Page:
Michael Jackson trial: Future-earnings debate continues


The testimony of AEG defense witness Eric Briggs shoots down the projections presented by the Jackson attorneys. During arguments outside the presence of the jury, Jackson lawyer Brian Panish shouted, "He is lying. He is lying."

Panish has been chipping away at Briggs' credibility.

"Where is the research?" Panish asked in front of the jury, demanding to see how the $800-an-hour consultant formed his theories.

A court order was issued to compel Briggs to produce his research materials. During the lunch hour, Briggs' firm said there were no additional documents. The numbers are a component of what jurors could award the Jacksons, but only if they find AEG liable for hiring Jackson's doctor, Conrad Murray, and failing to monitor him.

Briggs had earlier stated that the Jackson estimates of hundreds of sellout concerts were speculative and that sponsors shied from Jackson because of reports of scandal and drug-use. Briggs showed a graph demonstrating other acts grossed far more than Jackson, and that he was not the biggest star in the world.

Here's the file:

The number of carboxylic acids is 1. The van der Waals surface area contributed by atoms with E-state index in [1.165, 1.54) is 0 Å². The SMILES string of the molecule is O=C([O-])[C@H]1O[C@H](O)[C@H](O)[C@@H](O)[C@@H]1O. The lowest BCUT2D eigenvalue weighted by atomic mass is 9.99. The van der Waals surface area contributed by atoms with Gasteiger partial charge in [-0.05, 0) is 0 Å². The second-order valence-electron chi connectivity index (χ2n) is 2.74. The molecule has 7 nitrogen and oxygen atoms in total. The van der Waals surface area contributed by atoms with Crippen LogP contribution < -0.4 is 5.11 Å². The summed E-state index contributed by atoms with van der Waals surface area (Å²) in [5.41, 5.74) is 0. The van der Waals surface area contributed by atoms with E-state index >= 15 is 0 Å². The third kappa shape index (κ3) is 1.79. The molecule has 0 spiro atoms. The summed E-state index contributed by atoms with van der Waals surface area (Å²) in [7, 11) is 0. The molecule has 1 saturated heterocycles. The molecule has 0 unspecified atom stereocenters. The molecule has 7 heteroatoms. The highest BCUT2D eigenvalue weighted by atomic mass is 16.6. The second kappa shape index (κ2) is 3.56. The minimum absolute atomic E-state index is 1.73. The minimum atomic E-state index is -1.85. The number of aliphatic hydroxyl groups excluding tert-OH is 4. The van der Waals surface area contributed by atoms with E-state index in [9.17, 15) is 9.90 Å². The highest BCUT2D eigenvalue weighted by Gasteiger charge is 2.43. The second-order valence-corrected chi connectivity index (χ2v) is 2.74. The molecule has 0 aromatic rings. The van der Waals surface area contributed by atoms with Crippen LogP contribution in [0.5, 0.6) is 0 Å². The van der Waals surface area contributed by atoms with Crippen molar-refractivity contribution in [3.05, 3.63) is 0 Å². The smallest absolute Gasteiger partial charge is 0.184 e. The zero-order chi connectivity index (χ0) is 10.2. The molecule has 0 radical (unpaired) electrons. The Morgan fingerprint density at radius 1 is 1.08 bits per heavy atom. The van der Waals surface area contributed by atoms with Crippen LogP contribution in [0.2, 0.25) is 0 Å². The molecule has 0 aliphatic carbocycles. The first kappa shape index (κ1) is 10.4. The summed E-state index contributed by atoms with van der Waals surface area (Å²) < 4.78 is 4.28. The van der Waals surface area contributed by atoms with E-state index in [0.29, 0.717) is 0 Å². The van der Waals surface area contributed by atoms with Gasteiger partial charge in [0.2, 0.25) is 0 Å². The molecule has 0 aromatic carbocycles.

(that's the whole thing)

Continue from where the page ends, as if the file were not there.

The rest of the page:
Panish showed different math. He said Jackson's potential gross for 186 concerts is $1.1 billion. Panish also probed Briggs about the value of Jackson's biggest holding, the Sony catalog of songs.

Questioning revealed that Briggs also worked for the Jackson estate evaluating the catalog's worth. Panish said that shows a conflict of interest, asserting that Briggs' testimony is tainted.

Michael Laperruque, the former head of Jackson's security team, will take the stand Thursday.

Meantime, attorneys are still clashing. Transcripts obtained by Eyewitness News record complaints made to the judge outside the presence of the jury.

Panish took aim at a defense attorney: "Your honor, Ms. Strong keeps looking over at me making faces, making noises, trying to disrupt me."

Panish threatened to take matters in his own hands.

The judge: "I didn't hear anything."

It goes on with plaintiffs' attorney Kevin Boyle saying: "It's like a little squeakfest of grunt and laughing, and the jury will see them."

The judge instructs Strong: "Don't look in his direction. No grunt or groaning or anything."

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